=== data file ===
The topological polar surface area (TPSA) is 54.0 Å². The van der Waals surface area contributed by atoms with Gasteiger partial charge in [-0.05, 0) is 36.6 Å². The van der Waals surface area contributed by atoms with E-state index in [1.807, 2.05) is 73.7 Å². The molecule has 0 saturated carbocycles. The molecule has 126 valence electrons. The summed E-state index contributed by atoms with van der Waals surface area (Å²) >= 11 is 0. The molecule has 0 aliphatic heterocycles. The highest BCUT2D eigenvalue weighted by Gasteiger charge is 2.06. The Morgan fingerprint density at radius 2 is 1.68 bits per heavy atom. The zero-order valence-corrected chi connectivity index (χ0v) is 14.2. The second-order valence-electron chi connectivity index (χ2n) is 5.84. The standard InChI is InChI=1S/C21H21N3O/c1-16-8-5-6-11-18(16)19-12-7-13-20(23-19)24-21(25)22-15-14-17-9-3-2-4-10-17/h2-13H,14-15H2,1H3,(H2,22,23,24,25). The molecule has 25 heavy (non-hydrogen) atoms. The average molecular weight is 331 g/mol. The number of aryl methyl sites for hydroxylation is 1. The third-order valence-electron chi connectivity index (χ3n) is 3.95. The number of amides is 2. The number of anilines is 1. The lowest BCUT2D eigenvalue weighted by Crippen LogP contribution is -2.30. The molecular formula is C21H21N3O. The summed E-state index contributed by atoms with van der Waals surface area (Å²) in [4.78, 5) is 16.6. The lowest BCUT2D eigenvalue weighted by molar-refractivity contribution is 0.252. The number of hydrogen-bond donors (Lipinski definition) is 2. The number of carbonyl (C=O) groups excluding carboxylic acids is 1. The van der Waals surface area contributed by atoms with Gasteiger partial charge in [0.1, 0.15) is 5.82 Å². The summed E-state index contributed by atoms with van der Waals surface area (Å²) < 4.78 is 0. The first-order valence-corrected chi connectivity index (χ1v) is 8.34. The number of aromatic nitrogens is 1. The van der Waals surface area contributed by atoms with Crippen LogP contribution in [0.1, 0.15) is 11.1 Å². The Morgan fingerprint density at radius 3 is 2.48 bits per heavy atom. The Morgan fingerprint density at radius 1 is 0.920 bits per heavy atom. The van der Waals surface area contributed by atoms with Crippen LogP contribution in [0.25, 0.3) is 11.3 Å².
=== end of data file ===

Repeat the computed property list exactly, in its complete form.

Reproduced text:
The topological polar surface area (TPSA) is 54.0 Å². The van der Waals surface area contributed by atoms with Gasteiger partial charge in [-0.05, 0) is 36.6 Å². The van der Waals surface area contributed by atoms with E-state index in [1.807, 2.05) is 73.7 Å². The molecule has 0 saturated carbocycles. The molecule has 126 valence electrons. The summed E-state index contributed by atoms with van der Waals surface area (Å²) >= 11 is 0. The molecule has 0 aliphatic heterocycles. The highest BCUT2D eigenvalue weighted by Gasteiger charge is 2.06. The Morgan fingerprint density at radius 2 is 1.68 bits per heavy atom. The zero-order valence-corrected chi connectivity index (χ0v) is 14.2. The second-order valence-electron chi connectivity index (χ2n) is 5.84. The standard InChI is InChI=1S/C21H21N3O/c1-16-8-5-6-11-18(16)19-12-7-13-20(23-19)24-21(25)22-15-14-17-9-3-2-4-10-17/h2-13H,14-15H2,1H3,(H2,22,23,24,25). The molecule has 25 heavy (non-hydrogen) atoms. The average molecular weight is 331 g/mol. The number of aryl methyl sites for hydroxylation is 1. The third-order valence-electron chi connectivity index (χ3n) is 3.95. The number of amides is 2. The number of anilines is 1. The lowest BCUT2D eigenvalue weighted by Crippen LogP contribution is -2.30. The molecular formula is C21H21N3O. The summed E-state index contributed by atoms with van der Waals surface area (Å²) in [4.78, 5) is 16.6. The lowest BCUT2D eigenvalue weighted by molar-refractivity contribution is 0.252. The number of hydrogen-bond donors (Lipinski definition) is 2. The number of carbonyl (C=O) groups excluding carboxylic acids is 1. The van der Waals surface area contributed by atoms with Gasteiger partial charge in [0.1, 0.15) is 5.82 Å². The summed E-state index contributed by atoms with van der Waals surface area (Å²) < 4.78 is 0. The first-order valence-corrected chi connectivity index (χ1v) is 8.34. The number of aromatic nitrogens is 1. The van der Waals surface area contributed by atoms with Crippen LogP contribution in [0.1, 0.15) is 11.1 Å². The Morgan fingerprint density at radius 3 is 2.48 bits per heavy atom. The Morgan fingerprint density at radius 1 is 0.920 bits per heavy atom. The van der Waals surface area contributed by atoms with Crippen LogP contribution in [0.25, 0.3) is 11.3 Å².